What is it Punny YouTube bait with a decent game on top. Influenced by Let’s plays, game jams, delicious toast
Reviewed on I7 960 @ 3.61GHz,& 6GB RAM, HD 4870 X2
Alternatively Surgeon Simulator
Price £9.99 / $12.99
Release Out now
Developer Bossa Studios
Publisher Bossa Studios
Link Official site
My ex boyfriend had a problem with bread. He had a vendetta against bruschetta. He said no to dough.
Living with someone on a low-carb diet, my intake suffered too. Since that relationship ended, I’ve been making up for lost time with bread: eating it, baking it, and now—thanks to Bossa Studios—playing as it.
I just want to stress the extent of my obsession, so you’ll realise how significant it is that for a moment I am Bread made me reconsider my lunchtime sandwich.
You control a series of self-propelled slices of wholemeal bread that want to be toast, an ambition that’s never explained but I can only assume is something to do with longevity; I always turn to the toaster at the stale end of a loaf. Most levels are a room in a house owned by a guy who leaves his stuff everywhere and apparently plays Jenga alone. In each, you have to get your slice to something hot enough to toast it, preferably evenly.
Along the way, you play ‘the floor is lava’, except not lava, germs. An ‘edibility meter’ at the top of the screen begins at 100% and diminishes every time the slice comes into contact with what the game considers unsavoury: the floor, water, ants on the countertop, etc. Unfortunately, the homeowner is a pig; he even has nail clippings on his pillow.
This is an uncomfortable game for somebody with germophobia, especially when surfaces I’d never touch with my bare hands in real life—toilet seats, bins—don’t impact edibility at all. The first time I saw my slice crawling with ants, I felt sicker than any game has ever made me, and I recently watched a friend play through all the fatalities in Mortal Kombat X.
Not everyone is as delicate as me, but I am Bread has other ways of causing pain. Like Surgeon Simulator, it’s no easy rise. I mean, ride. (Sorry.) The analog stick (or arrow keys, if you really hate yourself) alone will only nudge the slice along in short jolts. To make decent progress, you need to use the powerful grips on each corner, one per button, to flip or fling it greater distances. It’s fiddly, but maybe that’s realistic. Maybe that’s why my bread never goes anywhere.
In this world, bread is super powered. Its grip is strong enough for vertical ascent up walls and fridges, and each slice has enough heft to knock over chairs, swing open cupboard doors, or smash open jam jars to bathe itself in contents sticky enough to let it rest and recover its grip even on vertical surfaces.
Unfortunately, in this world bread can also spasm into unrecognisable shapes at inopportune moments. It can knock over a skateboard in an attempt to ride it across a room only to glitch through it and end up pinned to the filthy floor.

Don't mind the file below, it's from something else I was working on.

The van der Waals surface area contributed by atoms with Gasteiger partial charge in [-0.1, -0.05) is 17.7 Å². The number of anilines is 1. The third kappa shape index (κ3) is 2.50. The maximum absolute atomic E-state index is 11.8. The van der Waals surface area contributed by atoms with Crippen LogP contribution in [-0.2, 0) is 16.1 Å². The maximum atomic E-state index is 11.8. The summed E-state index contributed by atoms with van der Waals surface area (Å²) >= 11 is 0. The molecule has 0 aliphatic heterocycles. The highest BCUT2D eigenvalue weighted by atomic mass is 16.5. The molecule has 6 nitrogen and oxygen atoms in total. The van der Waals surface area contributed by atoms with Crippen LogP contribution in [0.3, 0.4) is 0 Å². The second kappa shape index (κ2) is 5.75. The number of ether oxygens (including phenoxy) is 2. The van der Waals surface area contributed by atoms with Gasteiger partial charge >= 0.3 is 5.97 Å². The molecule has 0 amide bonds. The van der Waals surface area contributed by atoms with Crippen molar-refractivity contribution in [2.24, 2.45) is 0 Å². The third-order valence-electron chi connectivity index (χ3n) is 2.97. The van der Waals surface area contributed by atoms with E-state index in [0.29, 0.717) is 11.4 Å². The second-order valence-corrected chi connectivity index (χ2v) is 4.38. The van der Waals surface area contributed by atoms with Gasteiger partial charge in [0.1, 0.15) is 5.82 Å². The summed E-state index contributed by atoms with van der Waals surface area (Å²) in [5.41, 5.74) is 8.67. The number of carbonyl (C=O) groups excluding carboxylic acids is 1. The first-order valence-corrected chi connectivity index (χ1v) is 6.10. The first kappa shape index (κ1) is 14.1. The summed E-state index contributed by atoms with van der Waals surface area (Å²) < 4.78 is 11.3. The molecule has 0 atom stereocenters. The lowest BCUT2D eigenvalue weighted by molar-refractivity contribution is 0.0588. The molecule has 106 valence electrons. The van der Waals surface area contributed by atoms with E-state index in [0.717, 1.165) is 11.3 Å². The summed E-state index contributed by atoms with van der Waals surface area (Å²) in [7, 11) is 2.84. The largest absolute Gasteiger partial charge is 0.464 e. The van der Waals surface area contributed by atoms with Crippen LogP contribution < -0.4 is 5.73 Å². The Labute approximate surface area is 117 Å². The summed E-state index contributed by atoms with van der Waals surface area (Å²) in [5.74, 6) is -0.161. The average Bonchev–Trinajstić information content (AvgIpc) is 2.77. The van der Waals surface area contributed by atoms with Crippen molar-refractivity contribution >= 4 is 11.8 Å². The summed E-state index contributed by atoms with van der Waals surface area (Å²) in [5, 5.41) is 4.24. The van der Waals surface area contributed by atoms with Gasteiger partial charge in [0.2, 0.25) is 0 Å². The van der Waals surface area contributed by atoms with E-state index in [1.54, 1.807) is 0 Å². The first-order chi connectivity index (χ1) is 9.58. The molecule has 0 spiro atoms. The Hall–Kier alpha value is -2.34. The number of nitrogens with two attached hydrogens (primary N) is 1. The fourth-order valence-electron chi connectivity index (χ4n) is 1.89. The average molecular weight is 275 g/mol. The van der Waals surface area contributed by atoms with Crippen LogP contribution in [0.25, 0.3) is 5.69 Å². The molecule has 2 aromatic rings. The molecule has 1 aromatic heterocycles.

Those risks are particularly frustrating when performance is scored with a grade based on time, edibility, and the evenness of the toast. The first time I got an F I was indignant and sought redemption, but when I realised how long it would take to improve I gave up and used the magic marmalade that appears after a few failed attempts and makes you invulnerable to inedibility.
I also gave up because I wanted to see the new locations, one for each of the seven days of story mode. Despite many reused assets, as the guy moves his possessions from room to room, each level has something new. Only the kitchen has a toaster; the other levels have multiple alternative solutions to discover. In the garden I managed to light a match to use on the barbecue only to discover the flame was toasting the slice itself.
The story kept me going too, told in therapist reports before each level. It’s dark and gets darker, which is a delightful juxtaposition with the cartoony graphics, comical animation, and irritatingly jaunty music.
Once you’ve completed the story, free play is available across all seven locations with four kinds of bread. Each also has its own mode to suit its movement style: a race through checkpoints for the bagel, a destruction mode for the baguette, and a cheese hunt for the cracker. Cheese Hunt is the most interesting: the search encourages exploration rather than the shortest route, and since crackers lose edibility through breakage rather than dirt you’ll change how you play.
None of these modes has much longevity, but that’s okay. With its ever-present suggestion to take screenshots, this is clearly a game meant to be shared for laughs, built for YouTubers and streamers. I might put it on to show friends, but I probably won’t sit for hours trying to perfect my score. Like puns about baked goods or any kind of food stuffs, it’s good fun for a while, but you should probably quit while you’re a bread.